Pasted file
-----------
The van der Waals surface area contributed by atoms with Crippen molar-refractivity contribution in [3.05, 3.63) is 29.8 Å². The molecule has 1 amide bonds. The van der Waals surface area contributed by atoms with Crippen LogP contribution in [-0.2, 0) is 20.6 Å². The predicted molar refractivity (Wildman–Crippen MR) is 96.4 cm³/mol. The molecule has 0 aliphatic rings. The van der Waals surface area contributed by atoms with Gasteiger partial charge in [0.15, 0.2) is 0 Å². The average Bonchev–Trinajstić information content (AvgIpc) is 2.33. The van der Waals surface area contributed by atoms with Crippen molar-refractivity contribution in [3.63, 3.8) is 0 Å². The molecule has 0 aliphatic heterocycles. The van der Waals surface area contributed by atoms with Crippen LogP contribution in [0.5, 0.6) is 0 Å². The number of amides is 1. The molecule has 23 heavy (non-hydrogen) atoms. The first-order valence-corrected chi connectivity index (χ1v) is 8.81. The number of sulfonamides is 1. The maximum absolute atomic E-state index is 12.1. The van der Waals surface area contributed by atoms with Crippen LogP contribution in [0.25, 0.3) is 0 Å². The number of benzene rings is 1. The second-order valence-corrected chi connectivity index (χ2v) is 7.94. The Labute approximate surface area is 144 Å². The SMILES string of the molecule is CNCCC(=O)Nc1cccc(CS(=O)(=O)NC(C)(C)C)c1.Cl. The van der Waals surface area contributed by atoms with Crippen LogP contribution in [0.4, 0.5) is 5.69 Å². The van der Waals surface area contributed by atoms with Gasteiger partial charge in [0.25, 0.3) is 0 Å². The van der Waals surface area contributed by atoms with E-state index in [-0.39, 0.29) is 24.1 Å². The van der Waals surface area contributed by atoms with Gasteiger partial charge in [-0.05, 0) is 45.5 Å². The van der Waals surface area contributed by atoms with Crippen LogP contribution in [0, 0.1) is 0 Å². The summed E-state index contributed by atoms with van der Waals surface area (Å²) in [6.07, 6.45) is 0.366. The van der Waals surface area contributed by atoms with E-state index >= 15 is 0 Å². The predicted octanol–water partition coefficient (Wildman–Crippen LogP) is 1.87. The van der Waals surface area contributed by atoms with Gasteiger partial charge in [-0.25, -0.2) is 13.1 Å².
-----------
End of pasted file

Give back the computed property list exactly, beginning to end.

The van der Waals surface area contributed by atoms with Crippen molar-refractivity contribution in [3.05, 3.63) is 29.8 Å². The molecule has 1 amide bonds. The van der Waals surface area contributed by atoms with Crippen LogP contribution in [-0.2, 0) is 20.6 Å². The predicted molar refractivity (Wildman–Crippen MR) is 96.4 cm³/mol. The molecule has 0 aliphatic rings. The van der Waals surface area contributed by atoms with Gasteiger partial charge in [0.15, 0.2) is 0 Å². The average Bonchev–Trinajstić information content (AvgIpc) is 2.33. The van der Waals surface area contributed by atoms with Crippen molar-refractivity contribution in [3.63, 3.8) is 0 Å². The molecule has 0 aliphatic heterocycles. The van der Waals surface area contributed by atoms with Crippen LogP contribution in [0.5, 0.6) is 0 Å². The number of amides is 1. The molecule has 23 heavy (non-hydrogen) atoms. The first-order valence-corrected chi connectivity index (χ1v) is 8.81. The number of sulfonamides is 1. The maximum absolute atomic E-state index is 12.1. The van der Waals surface area contributed by atoms with Crippen LogP contribution in [0.25, 0.3) is 0 Å². The number of benzene rings is 1. The second-order valence-corrected chi connectivity index (χ2v) is 7.94. The Labute approximate surface area is 144 Å². The SMILES string of the molecule is CNCCC(=O)Nc1cccc(CS(=O)(=O)NC(C)(C)C)c1.Cl. The van der Waals surface area contributed by atoms with Crippen LogP contribution in [0.4, 0.5) is 5.69 Å². The van der Waals surface area contributed by atoms with Gasteiger partial charge in [0.25, 0.3) is 0 Å². The van der Waals surface area contributed by atoms with E-state index in [-0.39, 0.29) is 24.1 Å². The van der Waals surface area contributed by atoms with Gasteiger partial charge in [-0.05, 0) is 45.5 Å². The van der Waals surface area contributed by atoms with Crippen LogP contribution in [0, 0.1) is 0 Å². The summed E-state index contributed by atoms with van der Waals surface area (Å²) in [6.07, 6.45) is 0.366. The van der Waals surface area contributed by atoms with E-state index >= 15 is 0 Å². The predicted octanol–water partition coefficient (Wildman–Crippen LogP) is 1.87. The van der Waals surface area contributed by atoms with Gasteiger partial charge in [-0.25, -0.2) is 13.1 Å².